The Good Food Collective

Hurd Orchards

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Hurd Orchards
Sue & Amy
We own and steward 1,000 acres. We produce our fruits on about a third of our acres, we rent another third to a vegetable farmer – same family for over 40 years – and we manage the balance in woodland. Our fruit soils are the top soils – richly fertile sandy loams.
We enjoy each inch of our farm – from historic buildings, herons on the stream sides, winter woodland walks, and straight orchard alleys.
Our farms have been in our family since the early 1800’s when our family arrived as pioneers and settled in the wilds of Western New York. Since 1985, Sue and Amy Machamer, a mother and daughter team, have been in partnership together with the outstanding help of our families and farm helpers. We enjoy history and work hard to maintain our historic landscape and buildings and historic plantings, while using history as a guiding principle for our future.
We are tree fruit and berry growers. Our season begins with June’s luscious strawberries and moves quickly into abundant July when we harvest sweet cherries – one of our hallmarks. July also ripens our 10 acres of blueberries, red raspberries, black raspberries, tart cherries, and currants. August heralds the sunny fruits – golden peaches, candy-sweet donut peaches, apricots and nectarines. In mild years blackberries abound by the end of the summer. September bounty is amazing – apples (both historic and traditional), pears, peaches, autumn red raspberries often golden raspberries, nectarines, plums, and so much more.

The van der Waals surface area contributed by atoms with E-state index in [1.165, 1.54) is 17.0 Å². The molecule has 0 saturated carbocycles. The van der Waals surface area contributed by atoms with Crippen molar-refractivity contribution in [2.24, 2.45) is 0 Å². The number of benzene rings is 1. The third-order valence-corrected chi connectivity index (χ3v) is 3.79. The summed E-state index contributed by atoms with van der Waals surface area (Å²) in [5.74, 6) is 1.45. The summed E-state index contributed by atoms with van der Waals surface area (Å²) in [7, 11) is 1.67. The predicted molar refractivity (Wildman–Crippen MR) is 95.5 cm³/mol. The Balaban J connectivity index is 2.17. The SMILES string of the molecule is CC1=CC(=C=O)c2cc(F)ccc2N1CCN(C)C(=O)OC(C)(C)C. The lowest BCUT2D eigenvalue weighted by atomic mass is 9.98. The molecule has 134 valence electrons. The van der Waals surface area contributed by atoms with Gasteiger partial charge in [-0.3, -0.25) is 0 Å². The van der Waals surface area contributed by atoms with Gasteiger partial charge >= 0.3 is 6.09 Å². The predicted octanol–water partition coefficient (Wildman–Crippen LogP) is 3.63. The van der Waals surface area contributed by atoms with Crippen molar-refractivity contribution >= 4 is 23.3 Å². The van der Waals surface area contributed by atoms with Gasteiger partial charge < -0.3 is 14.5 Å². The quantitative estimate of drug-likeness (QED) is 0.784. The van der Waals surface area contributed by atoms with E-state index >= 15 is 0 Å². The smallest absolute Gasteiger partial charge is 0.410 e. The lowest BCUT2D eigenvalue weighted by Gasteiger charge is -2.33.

All of what we do on our farm rests upon our farm values and philosophy. We treasure our land – it’s fertility, it’s beauty, it’s stories. We love living with the seasons, enjoying taste, color, and the character of each season. We feel that eating with the seasons is nutritious and fun! We value history and how the history of our farm and the farming traditions of our area shape our path to the future. We love historic varieties of fruits. We work hard to preserve the physical remnants of our history, conserving buildings, stone walls, pottery shards and the landscape. We are deeply committed to our farm community working each day to contribute to the health of our area and the well being of our farm helpers.
Richly fertile sandy loam
Pest Management:
Though we are traditional growers – in order to maintain healthy plantings in our humid east coast setting – we do practice IPM and work hard to reduce our spray program and keep it as safe as possible for us, for our land, and for the end quality of our fruit. We employ many tools and practices which help us to be conservative in our program including: pheromone traps for specific insects; low spray apple plantings; scouting for existing problems rather than presuming that they exist; pruning practices for increased airflow etc.